IPLS Seminar - Prof. Lance Davidson (University of Pittsburgh)
24 May 2017, 12:00 pm
UCL (MRC Building, LMCB, 2nd Floor Seminar Room)
Title: Exposing the cryptic role of mechanics during morphogenesis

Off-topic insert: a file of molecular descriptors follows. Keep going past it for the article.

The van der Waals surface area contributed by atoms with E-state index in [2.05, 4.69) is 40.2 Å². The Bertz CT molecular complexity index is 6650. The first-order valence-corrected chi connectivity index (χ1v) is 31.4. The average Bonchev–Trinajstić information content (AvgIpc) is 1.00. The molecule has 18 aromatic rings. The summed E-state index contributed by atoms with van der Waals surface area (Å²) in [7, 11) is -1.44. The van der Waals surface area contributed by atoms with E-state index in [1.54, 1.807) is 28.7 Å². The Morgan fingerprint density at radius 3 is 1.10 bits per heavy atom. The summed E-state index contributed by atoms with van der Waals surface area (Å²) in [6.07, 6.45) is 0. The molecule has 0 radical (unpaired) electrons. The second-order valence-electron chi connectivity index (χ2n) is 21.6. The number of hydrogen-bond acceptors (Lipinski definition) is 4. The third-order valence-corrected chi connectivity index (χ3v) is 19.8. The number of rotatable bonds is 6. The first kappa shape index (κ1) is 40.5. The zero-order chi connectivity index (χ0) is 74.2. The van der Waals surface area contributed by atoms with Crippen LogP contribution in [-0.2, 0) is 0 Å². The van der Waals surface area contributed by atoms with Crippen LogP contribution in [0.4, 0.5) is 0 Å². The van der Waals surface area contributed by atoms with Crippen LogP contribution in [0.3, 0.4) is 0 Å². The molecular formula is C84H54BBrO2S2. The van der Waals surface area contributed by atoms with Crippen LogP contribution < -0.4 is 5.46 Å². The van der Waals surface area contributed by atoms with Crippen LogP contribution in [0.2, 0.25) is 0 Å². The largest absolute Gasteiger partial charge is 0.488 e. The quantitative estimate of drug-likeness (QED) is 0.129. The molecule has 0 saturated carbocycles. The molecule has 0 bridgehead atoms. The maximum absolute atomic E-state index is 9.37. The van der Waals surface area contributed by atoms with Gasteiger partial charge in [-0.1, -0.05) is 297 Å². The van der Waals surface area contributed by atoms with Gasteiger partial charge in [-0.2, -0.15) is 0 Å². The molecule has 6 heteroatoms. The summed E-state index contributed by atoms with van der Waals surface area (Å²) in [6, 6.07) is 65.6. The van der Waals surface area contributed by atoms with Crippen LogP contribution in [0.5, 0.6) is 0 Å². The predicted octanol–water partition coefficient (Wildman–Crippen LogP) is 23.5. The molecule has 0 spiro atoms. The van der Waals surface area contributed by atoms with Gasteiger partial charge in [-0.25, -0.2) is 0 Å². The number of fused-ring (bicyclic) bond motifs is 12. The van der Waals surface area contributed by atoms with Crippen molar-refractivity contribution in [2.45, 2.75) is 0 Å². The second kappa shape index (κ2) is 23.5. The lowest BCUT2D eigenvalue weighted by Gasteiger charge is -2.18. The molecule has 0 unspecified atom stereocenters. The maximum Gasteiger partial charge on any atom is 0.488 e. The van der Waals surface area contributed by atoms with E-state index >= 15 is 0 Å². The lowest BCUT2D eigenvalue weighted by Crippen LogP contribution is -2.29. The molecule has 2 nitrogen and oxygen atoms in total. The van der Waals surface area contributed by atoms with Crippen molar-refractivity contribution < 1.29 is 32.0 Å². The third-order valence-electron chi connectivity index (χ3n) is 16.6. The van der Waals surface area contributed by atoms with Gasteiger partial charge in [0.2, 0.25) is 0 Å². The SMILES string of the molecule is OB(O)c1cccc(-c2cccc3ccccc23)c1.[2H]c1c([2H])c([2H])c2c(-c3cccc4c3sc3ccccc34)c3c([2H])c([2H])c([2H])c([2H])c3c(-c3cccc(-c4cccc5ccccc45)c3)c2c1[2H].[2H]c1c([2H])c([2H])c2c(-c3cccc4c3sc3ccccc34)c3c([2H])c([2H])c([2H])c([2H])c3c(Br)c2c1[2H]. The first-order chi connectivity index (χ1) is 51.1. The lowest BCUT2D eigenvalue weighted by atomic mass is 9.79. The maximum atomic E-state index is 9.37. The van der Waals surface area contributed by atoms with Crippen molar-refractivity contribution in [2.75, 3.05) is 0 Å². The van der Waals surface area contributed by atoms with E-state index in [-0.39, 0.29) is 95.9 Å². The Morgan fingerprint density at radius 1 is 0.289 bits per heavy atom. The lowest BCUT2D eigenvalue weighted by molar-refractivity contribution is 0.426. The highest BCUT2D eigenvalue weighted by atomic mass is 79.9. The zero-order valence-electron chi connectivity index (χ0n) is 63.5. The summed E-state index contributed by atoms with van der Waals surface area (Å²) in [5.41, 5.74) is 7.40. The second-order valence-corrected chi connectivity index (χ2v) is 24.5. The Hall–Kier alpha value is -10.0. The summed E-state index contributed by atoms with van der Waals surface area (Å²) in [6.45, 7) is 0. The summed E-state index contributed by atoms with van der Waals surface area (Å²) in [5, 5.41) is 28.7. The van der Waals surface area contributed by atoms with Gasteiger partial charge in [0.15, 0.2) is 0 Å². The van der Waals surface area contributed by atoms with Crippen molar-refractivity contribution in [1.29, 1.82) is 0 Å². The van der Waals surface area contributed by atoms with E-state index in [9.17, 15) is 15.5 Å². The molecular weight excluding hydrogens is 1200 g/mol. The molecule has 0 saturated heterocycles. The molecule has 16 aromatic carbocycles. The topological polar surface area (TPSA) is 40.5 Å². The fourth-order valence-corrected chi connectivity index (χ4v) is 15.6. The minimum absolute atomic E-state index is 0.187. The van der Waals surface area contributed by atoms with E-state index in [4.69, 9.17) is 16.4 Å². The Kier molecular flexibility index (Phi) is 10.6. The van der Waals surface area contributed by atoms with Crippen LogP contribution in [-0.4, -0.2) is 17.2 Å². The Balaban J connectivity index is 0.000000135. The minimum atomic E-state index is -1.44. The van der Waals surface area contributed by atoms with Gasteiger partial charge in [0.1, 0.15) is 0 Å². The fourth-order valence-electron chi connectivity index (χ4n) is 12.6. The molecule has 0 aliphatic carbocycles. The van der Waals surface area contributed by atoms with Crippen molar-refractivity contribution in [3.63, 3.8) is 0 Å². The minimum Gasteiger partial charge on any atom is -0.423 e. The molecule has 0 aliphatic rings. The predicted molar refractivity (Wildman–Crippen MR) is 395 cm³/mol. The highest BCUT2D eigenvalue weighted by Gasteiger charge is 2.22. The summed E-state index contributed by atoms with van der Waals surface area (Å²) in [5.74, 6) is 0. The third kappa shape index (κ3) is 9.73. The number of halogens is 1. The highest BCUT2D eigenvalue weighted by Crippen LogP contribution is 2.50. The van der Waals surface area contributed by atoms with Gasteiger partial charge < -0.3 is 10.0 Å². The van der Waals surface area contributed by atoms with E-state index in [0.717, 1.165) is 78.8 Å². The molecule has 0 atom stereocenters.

Abstract: Axis extension in vertebrates serves to convert a sphere or disk of cells in the early embryo into a long body plan that resembles that of the adult. By contrast with later morphogenetic movements that shape complex 3D structures, axis extension proceeds as a relatively simple rearrangement of cells in the plane. To shape 3D movements, tissue movements are coordinated between multiple layers of mesenchymal and epithelial cells, each undergoing independent rearrangements, and the extracellular matrices that form at their interfaces. Using the elongating dorsal tissues of the Xenopus embryo, our group has developed a complete set of experimental tools and theory for direct biomechanical analysis of these movements. In this presentation I will discuss several surprising findings as we test the coupling between the processes that generate forces needed for extension and the processes that regulate spatial and temporal mechanical properties of the embryo. Forces and material properties can be coupled in a positive fashion that preserves rates of morphogenesis or can be negatively coupled to alter rates of morphogenesis in response to changing environmental conditions. Both mechanisms highlight basic elements of robust control networks that couple mechanics and cell signaling pathways and underlie morphogenetic programs that drive self-assembly.